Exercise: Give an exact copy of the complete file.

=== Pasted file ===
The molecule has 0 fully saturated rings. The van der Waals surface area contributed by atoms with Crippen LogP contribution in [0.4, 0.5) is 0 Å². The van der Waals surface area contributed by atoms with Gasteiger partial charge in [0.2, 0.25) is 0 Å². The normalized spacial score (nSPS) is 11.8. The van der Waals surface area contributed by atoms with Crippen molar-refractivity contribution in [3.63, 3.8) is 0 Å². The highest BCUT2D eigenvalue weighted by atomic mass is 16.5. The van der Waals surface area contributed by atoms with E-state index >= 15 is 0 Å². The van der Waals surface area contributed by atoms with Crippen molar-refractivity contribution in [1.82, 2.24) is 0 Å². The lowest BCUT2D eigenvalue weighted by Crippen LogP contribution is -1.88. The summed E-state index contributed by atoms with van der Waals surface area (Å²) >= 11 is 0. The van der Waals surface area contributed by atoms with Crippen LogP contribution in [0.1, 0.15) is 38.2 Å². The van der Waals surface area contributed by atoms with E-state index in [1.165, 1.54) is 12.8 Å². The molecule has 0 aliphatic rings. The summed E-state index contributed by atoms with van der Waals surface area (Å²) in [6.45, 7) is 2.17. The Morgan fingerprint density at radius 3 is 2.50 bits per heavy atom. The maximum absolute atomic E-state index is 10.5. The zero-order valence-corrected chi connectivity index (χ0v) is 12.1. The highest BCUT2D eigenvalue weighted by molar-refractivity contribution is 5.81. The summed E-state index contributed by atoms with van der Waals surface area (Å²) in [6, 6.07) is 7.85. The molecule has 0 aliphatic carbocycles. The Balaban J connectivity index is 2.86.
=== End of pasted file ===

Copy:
The molecule has 0 fully saturated rings. The van der Waals surface area contributed by atoms with Crippen LogP contribution in [0.4, 0.5) is 0 Å². The van der Waals surface area contributed by atoms with Gasteiger partial charge in [0.2, 0.25) is 0 Å². The normalized spacial score (nSPS) is 11.8. The van der Waals surface area contributed by atoms with Crippen molar-refractivity contribution in [3.63, 3.8) is 0 Å². The highest BCUT2D eigenvalue weighted by atomic mass is 16.5. The van der Waals surface area contributed by atoms with E-state index >= 15 is 0 Å². The van der Waals surface area contributed by atoms with Crippen molar-refractivity contribution in [1.82, 2.24) is 0 Å². The lowest BCUT2D eigenvalue weighted by Crippen LogP contribution is -1.88. The summed E-state index contributed by atoms with van der Waals surface area (Å²) >= 11 is 0. The van der Waals surface area contributed by atoms with Crippen LogP contribution in [0.1, 0.15) is 38.2 Å². The van der Waals surface area contributed by atoms with E-state index in [1.165, 1.54) is 12.8 Å². The molecule has 0 aliphatic rings. The summed E-state index contributed by atoms with van der Waals surface area (Å²) in [6.45, 7) is 2.17. The Morgan fingerprint density at radius 3 is 2.50 bits per heavy atom. The maximum absolute atomic E-state index is 10.5. The zero-order valence-corrected chi connectivity index (χ0v) is 12.1. The highest BCUT2D eigenvalue weighted by molar-refractivity contribution is 5.81. The summed E-state index contributed by atoms with van der Waals surface area (Å²) in [6, 6.07) is 7.85. The molecule has 0 aliphatic carbocycles. The Balaban J connectivity index is 2.86.